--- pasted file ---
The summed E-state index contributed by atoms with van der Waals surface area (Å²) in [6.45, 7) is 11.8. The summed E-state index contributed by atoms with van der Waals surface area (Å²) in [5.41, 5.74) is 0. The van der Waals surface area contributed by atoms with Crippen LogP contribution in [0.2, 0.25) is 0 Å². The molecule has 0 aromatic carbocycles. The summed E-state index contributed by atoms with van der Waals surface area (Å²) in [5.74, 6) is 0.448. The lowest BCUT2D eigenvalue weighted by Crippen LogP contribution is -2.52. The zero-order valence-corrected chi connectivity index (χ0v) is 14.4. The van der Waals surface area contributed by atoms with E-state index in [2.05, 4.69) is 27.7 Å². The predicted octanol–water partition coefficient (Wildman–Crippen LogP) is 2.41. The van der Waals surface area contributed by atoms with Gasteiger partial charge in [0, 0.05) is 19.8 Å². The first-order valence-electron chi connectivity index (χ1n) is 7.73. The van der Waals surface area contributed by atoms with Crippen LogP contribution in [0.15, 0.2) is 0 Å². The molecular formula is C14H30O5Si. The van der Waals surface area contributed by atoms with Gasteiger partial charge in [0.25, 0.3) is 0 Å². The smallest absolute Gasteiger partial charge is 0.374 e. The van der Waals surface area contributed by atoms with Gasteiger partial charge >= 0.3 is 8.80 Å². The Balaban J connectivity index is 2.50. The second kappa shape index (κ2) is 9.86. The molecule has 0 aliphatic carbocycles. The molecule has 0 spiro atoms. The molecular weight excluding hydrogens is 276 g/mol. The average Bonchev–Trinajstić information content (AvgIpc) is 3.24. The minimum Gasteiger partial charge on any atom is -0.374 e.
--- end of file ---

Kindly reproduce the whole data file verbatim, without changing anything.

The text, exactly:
The summed E-state index contributed by atoms with van der Waals surface area (Å²) in [6.45, 7) is 11.8. The summed E-state index contributed by atoms with van der Waals surface area (Å²) in [5.41, 5.74) is 0. The van der Waals surface area contributed by atoms with Crippen LogP contribution in [0.2, 0.25) is 0 Å². The molecule has 0 aromatic carbocycles. The summed E-state index contributed by atoms with van der Waals surface area (Å²) in [5.74, 6) is 0.448. The lowest BCUT2D eigenvalue weighted by Crippen LogP contribution is -2.52. The zero-order valence-corrected chi connectivity index (χ0v) is 14.4. The van der Waals surface area contributed by atoms with E-state index in [2.05, 4.69) is 27.7 Å². The predicted octanol–water partition coefficient (Wildman–Crippen LogP) is 2.41. The van der Waals surface area contributed by atoms with Gasteiger partial charge in [0, 0.05) is 19.8 Å². The first-order valence-electron chi connectivity index (χ1n) is 7.73. The van der Waals surface area contributed by atoms with Crippen LogP contribution in [0.15, 0.2) is 0 Å². The molecular formula is C14H30O5Si. The van der Waals surface area contributed by atoms with Gasteiger partial charge in [0.25, 0.3) is 0 Å². The smallest absolute Gasteiger partial charge is 0.374 e. The van der Waals surface area contributed by atoms with Gasteiger partial charge >= 0.3 is 8.80 Å². The Balaban J connectivity index is 2.50. The second kappa shape index (κ2) is 9.86. The molecule has 0 aliphatic carbocycles. The molecule has 0 spiro atoms. The molecular weight excluding hydrogens is 276 g/mol. The average Bonchev–Trinajstić information content (AvgIpc) is 3.24. The minimum Gasteiger partial charge on any atom is -0.374 e.